The unmet needs in the knowledge gaps are everywhere. As part of our study, we conducted a study of neurologists who are very familiar with PD. This is part of a group called the Parkinson Study Group, which is made up of academic neurologists who have real interest in clinical trials. We asked them basic questions about genetics and PD. What was really telling was that despite the tremendous skill these doctors have, they weren’t comfortable talking about the genetics of PD. One might say this is the crème de la crème of neurologists focusing on PD. That was a real warning for us as a community, and an increased need to educate clinicians about PD and genetics as well. We’re working to undertake those efforts to be able to educate clinicians.
The second thing we realized, too, is that people with PD don’t know much about genetic forms either. A frequently asked question is: how many people have genetic forms of PD? As I mentioned, genetic forms of PD are relatively rare, about 10%, while we saw 17%. But it is certainly less than 20% of individuals. That said, just because this is a rare event doesn’t mean it’s not worth investigating or studying. Our hope is that precision medicine and therapies which may come to bear for genetic forms of PD may be used more broadly.
I’d like to talk about the example of statins. Statins are used broadly for people who have high cholesterol or at risk for cardiovascular disease. What led to the development of statins was the understanding of an incredibly rare form of genetically high cholesterol called familial hypercholesterolemia. Understanding how that gene was mutated and what led to the excess production of cholesterol ended up leading to the development of statins, which interrupted that pathway. Not only did it help people with genetic forms of high cholesterol, but it helped people out more broadly.
We think, and I hope, that individuals who have genetic forms of PD will be able to pave the way with new therapies which can then help the broad community. There’s evidence to suggest that genes that have gone awry in patients with genetic forms of PD, may have gone awry in individuals who don’t have genetic forms. For example, the 2 targets right now for clinical trials are 2 enzymes that are made by 2 different genes. Each has a series of mutations which can lead to those enzymes not working properly. Individuals with PD who don’t have genetic forms of PD may have those enzymes be overreactive or not working properly, which could occur in people with genetic forms of PD. It’s complicated, but the idea is individuals with idiopathic PD may be able to benefit from the hard work and effort of individuals with genetic PD who are willing to participate in clinical trials in order to advance our field forward.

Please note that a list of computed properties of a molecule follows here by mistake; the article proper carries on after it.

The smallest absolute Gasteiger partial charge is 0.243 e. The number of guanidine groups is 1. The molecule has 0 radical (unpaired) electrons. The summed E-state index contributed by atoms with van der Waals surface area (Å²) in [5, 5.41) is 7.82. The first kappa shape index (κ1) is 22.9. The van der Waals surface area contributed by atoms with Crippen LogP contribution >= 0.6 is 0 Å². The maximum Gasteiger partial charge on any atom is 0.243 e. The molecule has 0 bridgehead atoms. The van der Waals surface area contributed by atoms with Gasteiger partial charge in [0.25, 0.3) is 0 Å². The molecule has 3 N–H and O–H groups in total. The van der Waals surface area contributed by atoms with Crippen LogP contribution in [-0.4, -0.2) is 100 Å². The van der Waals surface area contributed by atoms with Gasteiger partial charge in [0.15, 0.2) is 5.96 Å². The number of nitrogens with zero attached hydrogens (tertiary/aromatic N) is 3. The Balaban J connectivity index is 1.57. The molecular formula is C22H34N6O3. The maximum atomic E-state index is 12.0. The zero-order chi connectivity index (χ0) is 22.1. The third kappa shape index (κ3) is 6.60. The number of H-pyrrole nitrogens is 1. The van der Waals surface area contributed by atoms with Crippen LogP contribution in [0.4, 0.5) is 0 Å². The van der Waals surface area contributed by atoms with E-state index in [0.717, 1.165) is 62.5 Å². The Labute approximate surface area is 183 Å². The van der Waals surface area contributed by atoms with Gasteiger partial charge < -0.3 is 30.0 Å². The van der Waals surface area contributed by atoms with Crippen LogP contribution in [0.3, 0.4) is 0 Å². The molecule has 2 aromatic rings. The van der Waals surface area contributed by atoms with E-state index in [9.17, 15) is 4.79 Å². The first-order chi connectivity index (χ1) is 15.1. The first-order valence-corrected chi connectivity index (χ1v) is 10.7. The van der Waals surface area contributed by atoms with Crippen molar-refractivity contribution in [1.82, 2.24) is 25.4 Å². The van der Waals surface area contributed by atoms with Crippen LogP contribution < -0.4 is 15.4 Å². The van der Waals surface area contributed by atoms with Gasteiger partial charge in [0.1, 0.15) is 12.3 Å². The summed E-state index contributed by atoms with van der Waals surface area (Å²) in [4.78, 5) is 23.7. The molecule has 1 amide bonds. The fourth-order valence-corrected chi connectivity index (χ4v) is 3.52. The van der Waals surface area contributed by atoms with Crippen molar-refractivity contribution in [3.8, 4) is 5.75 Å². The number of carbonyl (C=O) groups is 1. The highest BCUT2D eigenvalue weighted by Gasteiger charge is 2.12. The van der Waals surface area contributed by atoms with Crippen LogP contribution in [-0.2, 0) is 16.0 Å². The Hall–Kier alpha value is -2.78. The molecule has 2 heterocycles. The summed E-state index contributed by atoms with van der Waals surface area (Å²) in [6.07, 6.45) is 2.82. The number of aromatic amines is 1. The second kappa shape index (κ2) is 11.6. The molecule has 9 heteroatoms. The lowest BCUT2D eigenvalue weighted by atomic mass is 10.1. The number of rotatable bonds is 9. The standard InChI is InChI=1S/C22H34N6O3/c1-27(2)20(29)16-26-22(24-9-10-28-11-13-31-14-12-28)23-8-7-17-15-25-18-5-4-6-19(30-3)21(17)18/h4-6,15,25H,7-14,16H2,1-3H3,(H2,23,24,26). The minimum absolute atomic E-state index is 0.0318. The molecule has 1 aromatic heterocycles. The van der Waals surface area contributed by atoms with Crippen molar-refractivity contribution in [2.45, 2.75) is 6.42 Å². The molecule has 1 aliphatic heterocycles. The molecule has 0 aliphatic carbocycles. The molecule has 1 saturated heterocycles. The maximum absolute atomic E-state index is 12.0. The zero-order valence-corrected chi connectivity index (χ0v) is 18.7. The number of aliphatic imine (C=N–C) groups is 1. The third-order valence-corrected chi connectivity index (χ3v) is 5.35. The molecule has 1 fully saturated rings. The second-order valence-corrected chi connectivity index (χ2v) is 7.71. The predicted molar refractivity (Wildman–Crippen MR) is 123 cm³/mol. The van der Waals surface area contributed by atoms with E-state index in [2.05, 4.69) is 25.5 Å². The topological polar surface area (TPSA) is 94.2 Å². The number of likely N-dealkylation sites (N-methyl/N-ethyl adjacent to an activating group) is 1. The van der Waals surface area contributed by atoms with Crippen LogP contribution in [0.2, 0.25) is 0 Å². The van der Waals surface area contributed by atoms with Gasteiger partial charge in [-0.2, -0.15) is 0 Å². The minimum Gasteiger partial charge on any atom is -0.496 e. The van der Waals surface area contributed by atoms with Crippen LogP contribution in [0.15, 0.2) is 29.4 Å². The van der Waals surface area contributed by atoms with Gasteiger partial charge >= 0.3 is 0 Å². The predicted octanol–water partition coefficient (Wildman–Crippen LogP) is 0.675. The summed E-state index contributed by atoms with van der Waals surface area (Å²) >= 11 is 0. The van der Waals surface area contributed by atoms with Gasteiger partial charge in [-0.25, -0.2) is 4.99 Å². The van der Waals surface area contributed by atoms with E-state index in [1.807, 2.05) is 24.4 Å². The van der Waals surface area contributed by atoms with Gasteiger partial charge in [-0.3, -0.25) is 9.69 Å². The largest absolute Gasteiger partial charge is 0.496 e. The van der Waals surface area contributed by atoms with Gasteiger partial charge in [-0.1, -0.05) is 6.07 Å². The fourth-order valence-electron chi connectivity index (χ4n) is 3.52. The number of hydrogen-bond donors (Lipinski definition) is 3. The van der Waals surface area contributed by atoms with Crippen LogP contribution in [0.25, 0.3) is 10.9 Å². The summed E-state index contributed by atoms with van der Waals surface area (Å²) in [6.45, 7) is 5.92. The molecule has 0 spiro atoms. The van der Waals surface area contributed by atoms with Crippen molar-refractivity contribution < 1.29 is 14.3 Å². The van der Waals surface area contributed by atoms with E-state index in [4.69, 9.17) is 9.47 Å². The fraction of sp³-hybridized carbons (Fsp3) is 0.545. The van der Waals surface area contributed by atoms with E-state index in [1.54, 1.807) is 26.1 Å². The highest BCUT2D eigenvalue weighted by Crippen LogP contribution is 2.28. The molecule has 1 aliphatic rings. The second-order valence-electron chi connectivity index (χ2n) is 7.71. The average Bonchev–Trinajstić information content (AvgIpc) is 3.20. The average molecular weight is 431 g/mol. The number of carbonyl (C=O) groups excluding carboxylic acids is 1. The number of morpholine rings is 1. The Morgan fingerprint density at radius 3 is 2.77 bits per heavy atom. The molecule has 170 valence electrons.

They’re tremendously important. We don’t walk around with a red letter on our chest saying we have a genetic mutation, and that’s certainly not the case with PD. There’s a million people with PD in the US, the vast majority of which do not know they have a genetic form of PD. Even if they did direct consumer testing for PD, those were very targeted, which is not very useful for the broad majority of individuals with PD.
That’s why we created PD GENEration. We want to be able to fully test 7 genes related to PD that we believe are going to be on the cusp of precision medicine. That is where pharmaceutical companies are looking to create therapies to potentially slow or stop those individuals who have those mutations. Knowing whether you have a genetic form of PD is crucial if they want to participate in a clinical trial. On an operational level, how do you do that on a practical level? One way is that you can enroll everybody with PD and then start testing them. If they have that mutation, then they can proceed in the clinical trial. That is unfortunately very inefficient. What’s more efficient is to be able to offer widespread genetic testing now. As soon as these clinical trials become available to individuals, they already have that answer. They can proactively enroll in that trial and be able to speed the process by which these drugs are developed, tested, and hopefully approved.
I would encourage people who are interested in understanding whether their form of PD is genetic to go to our website. There’s an opportunity for them to sign up to participate in the trials. We’ll be honest—there’s a lot of demand right now. But we’re working to expand our capacity. Our goal is to be able to reach out to 15,000 people with PD to offer the free genetic testing, counseling, and ensure that their clinician is part of this process. They can then use that information to learn more about their disease, while also using that information to help other people with PD by hopefully enrolling in clinical trials.
Transcript edited for clarity.